Question Video: Using Properties of Parallel Lines and Transversals to Find Congruent Angles | Nagwa Question Video: Using Properties of Parallel Lines and Transversals to Find Congruent Angles | Nagwa

Question Video: Using Properties of Parallel Lines and Transversals to Find Congruent Angles Mathematics • First Year of Preparatory School

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Draw △𝐴𝐵𝐶 where 𝐴𝐵 = 3 cm, 𝐵𝐶 = 4 cm, and 𝐴𝐶 = 5 cm. Point 𝐷 lies on the ray 𝐵𝐶 such that 𝐷 is not on line segment 𝐵𝐶. Draw ∠𝐷𝐶𝐸 congruent to ∠𝐶𝐵𝐴, where 𝐸 is on the upper side of line segment 𝐵𝐶. Which of the following is true? [A] 𝑚∠𝐴 = 𝑚∠𝐸𝐶𝐴 [B] 𝑚∠𝐴 = 𝑚∠𝐵𝐶𝐴 [C] 𝑚∠𝐴 = 𝑚∠𝐸𝐶𝐷 [D] 𝑚∠𝐵 = 𝑚∠𝐸𝐶𝐴

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Video Transcript

Draw triangle 𝐴𝐵𝐶 where 𝐴𝐵 equals three centimeters, 𝐵𝐶 equals four centimeters, and 𝐴𝐶 equals five centimeters. Point 𝐷 lies on the ray from 𝐵 through 𝐶 such that 𝐷 is not on line segment 𝐵𝐶. Draw angle 𝐷𝐶𝐸 congruent to angle 𝐶𝐵𝐴, where 𝐸 is on the upper side of line segment 𝐵𝐶. Which of the following is true? Option (A) the measure of angle 𝐴 equals the measure of angle 𝐸𝐶𝐴. Option (B) the measure of angle 𝐴 is equal to the measure of angle 𝐵𝐶𝐴. Option (C), the measure of angle 𝐴 equals the measure of angle 𝐸𝐶𝐷. Or is it option (D) the measure of angle 𝐵 is equal to the measure of angle 𝐸𝐶𝐴?

In this question, we’re given a construction and we need to determine which of five given options is correct in the construction. We need to start by sketching triangle 𝐴𝐵𝐶 by using the given side lengths of the triangle. We could do this by noting that the lengths of three, four, and five centimeters make a Pythagorean triple. This is enough to know that it is a right triangle with a hypotenuse of five centimeters by using the side-side-side congruency criterion.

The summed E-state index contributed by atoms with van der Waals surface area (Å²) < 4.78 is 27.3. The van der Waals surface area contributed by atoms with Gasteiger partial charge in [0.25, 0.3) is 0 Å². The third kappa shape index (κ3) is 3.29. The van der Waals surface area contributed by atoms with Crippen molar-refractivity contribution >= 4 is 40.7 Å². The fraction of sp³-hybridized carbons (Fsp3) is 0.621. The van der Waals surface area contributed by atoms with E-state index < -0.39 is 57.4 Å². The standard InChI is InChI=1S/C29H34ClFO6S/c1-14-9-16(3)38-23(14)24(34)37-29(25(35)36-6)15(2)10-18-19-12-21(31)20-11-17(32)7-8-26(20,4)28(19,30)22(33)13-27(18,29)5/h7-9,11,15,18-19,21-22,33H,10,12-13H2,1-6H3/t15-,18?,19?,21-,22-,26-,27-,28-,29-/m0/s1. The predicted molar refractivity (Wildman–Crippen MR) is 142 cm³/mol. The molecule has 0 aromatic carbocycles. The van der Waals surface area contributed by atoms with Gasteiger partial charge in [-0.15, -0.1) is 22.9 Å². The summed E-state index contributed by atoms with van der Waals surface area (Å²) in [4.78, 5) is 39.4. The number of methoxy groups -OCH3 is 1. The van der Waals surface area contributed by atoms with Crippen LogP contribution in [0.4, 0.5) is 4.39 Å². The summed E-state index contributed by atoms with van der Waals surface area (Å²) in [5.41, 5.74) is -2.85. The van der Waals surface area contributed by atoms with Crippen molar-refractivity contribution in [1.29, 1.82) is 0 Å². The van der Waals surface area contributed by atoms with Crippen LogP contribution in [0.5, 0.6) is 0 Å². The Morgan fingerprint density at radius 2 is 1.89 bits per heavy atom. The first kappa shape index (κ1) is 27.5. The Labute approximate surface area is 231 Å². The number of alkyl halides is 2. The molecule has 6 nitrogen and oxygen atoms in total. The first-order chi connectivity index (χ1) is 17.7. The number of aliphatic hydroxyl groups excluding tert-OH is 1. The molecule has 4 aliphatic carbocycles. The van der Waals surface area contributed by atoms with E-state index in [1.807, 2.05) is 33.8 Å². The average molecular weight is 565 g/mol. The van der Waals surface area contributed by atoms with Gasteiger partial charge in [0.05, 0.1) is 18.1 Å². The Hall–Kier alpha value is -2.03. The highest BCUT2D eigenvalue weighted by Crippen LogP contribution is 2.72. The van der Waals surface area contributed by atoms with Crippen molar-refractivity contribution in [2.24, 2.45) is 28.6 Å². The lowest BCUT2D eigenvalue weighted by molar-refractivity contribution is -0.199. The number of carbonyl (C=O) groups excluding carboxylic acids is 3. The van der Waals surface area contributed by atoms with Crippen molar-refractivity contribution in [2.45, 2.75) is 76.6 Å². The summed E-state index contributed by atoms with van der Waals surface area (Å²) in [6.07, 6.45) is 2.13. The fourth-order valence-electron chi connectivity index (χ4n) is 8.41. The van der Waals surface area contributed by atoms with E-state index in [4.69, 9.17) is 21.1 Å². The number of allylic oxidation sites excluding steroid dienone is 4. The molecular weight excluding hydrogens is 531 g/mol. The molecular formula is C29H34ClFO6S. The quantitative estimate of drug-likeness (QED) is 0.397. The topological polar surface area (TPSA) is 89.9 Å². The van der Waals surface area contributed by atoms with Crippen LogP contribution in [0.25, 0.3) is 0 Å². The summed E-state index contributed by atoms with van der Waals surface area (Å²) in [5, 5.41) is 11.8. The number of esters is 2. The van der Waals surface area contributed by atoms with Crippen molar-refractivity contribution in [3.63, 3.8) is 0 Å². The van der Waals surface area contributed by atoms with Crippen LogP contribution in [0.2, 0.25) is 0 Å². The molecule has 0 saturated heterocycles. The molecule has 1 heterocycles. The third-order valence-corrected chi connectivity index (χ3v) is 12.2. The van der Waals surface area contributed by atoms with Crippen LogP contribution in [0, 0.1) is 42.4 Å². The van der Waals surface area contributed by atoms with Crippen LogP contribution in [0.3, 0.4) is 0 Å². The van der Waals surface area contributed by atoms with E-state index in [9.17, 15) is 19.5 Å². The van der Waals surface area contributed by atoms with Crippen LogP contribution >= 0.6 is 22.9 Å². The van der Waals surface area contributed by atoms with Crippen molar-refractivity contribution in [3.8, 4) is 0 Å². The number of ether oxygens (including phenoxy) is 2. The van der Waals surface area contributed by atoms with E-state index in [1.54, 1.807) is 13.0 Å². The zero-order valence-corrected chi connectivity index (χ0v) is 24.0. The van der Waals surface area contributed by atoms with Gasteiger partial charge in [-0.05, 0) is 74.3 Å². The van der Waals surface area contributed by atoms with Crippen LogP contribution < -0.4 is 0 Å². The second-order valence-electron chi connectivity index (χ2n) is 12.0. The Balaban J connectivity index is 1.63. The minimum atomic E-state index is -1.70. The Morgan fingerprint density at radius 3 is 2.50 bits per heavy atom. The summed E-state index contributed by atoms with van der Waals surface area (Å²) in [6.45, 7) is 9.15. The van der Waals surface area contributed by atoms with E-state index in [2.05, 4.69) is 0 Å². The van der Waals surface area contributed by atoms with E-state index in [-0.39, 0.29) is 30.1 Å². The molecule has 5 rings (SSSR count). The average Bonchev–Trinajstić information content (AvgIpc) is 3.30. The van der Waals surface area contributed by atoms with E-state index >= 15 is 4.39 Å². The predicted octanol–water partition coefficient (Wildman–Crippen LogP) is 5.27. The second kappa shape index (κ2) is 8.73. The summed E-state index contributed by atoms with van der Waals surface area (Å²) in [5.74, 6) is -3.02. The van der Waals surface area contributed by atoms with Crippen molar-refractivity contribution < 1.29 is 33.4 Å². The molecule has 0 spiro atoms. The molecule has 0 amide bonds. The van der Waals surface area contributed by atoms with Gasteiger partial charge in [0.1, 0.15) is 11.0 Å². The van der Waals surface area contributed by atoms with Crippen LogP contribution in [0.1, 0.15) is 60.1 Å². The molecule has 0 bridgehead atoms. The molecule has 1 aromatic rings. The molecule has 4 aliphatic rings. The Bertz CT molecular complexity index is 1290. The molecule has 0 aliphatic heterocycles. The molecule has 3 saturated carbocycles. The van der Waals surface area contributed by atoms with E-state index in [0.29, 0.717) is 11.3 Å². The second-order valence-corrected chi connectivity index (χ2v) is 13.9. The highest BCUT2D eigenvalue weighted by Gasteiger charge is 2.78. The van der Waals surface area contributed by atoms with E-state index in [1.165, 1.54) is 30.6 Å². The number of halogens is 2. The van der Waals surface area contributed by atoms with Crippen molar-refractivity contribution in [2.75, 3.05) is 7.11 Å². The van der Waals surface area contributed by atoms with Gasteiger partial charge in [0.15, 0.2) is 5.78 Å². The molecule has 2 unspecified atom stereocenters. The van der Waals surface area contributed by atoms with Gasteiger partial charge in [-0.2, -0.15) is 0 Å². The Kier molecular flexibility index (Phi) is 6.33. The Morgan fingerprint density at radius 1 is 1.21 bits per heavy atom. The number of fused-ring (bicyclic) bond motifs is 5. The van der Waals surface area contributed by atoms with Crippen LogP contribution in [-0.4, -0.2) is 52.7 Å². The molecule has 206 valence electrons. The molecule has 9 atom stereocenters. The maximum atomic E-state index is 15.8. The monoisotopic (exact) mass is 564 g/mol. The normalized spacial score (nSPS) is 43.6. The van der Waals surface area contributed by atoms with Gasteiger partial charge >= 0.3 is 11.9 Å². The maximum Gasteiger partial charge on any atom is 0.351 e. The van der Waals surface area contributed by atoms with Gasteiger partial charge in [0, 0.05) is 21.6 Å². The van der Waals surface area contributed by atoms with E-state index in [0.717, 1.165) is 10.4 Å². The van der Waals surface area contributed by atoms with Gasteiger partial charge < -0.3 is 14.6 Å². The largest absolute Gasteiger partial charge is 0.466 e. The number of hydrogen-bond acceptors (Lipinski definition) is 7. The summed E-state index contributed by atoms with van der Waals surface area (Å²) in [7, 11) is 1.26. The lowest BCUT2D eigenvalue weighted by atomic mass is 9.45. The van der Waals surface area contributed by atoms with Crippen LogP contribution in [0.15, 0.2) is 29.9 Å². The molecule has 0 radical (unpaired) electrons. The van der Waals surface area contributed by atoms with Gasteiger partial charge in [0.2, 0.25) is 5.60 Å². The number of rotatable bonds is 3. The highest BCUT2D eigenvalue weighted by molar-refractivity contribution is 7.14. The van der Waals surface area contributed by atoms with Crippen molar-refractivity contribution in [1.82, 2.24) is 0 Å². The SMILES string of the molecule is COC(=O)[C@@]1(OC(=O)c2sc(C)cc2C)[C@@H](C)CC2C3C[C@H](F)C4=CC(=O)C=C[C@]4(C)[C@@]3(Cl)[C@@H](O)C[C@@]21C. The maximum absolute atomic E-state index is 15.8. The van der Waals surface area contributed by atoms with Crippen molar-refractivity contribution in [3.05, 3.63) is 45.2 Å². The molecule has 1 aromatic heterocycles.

However, it is not necessary to notice this to construct this triangle. In general, we can construct a triangle from its lengths by using circles. We start by drawing one of its sides. Let’s say 𝐴𝐵, which has a length of three centimeters. We can then trace a circle of radius four centimeters centered at 𝐵 and a circle of radius five centimeters centered at point 𝐴. Either point of intersection between these circles can be our point 𝐶. We choose 𝐶 as shown. We note that triangle 𝐴𝐵𝐶 has the desired lengths.

We now want to extend the line segment 𝐵𝐶 to be the ray from 𝐵 through 𝐶 so that we can find the point 𝐷 on this ray to make the angle 𝐷𝐶𝐸 congruent to the angle 𝐶𝐵𝐴. To do this, let’s start by highlighting the angle 𝐶𝐵𝐴 that we want to be congruent to the angle 𝐷𝐶𝐸. We know that this is a right angle since this is a Pythagorean triple. However, it is not necessary to use this to answer the question.

Instead, we can duplicate this angle of vertex 𝐶 by using our construction for duplicating an angle at a point. To duplicate this angle, we start by tracing a circle at 𝐵 with radius less than three centimeters. We call the points of intersection with the sides of the angle 𝐴 prime and 𝐶 prime. It is worth noting that it is easier to choose a radius below 1.5 centimeters.

Next, we trace a circle of the same radius centered at 𝐶. We label the point of intersection between the ray from 𝐵 through 𝐶 and the circle that is above 𝐶 as point 𝐷. Now, we can duplicate the angle shown at 𝐶 by tracing a circle of radius 𝐴 prime 𝐶 prime centered at 𝐷 and labeling the point of intersection between the circles 𝐸 as shown. We then know that angle 𝐷𝐶𝐸 is congruent to angle 𝐶𝐵𝐴. We can also see that line 𝐵𝐶 is a transversal of the lines 𝐶𝐸 and 𝐴𝐵. And this transversal makes the same angle with both lines. We can recall that this means that the two lines must be parallel.

We can then note that the line between 𝐴 and 𝐶 is also a transversal between these parallel lines. So the alternating angles it makes with each line must be congruent. This gives us that angle 𝐸𝐶𝐴 must have the same measure as angle 𝐴, which we can see is option (A).

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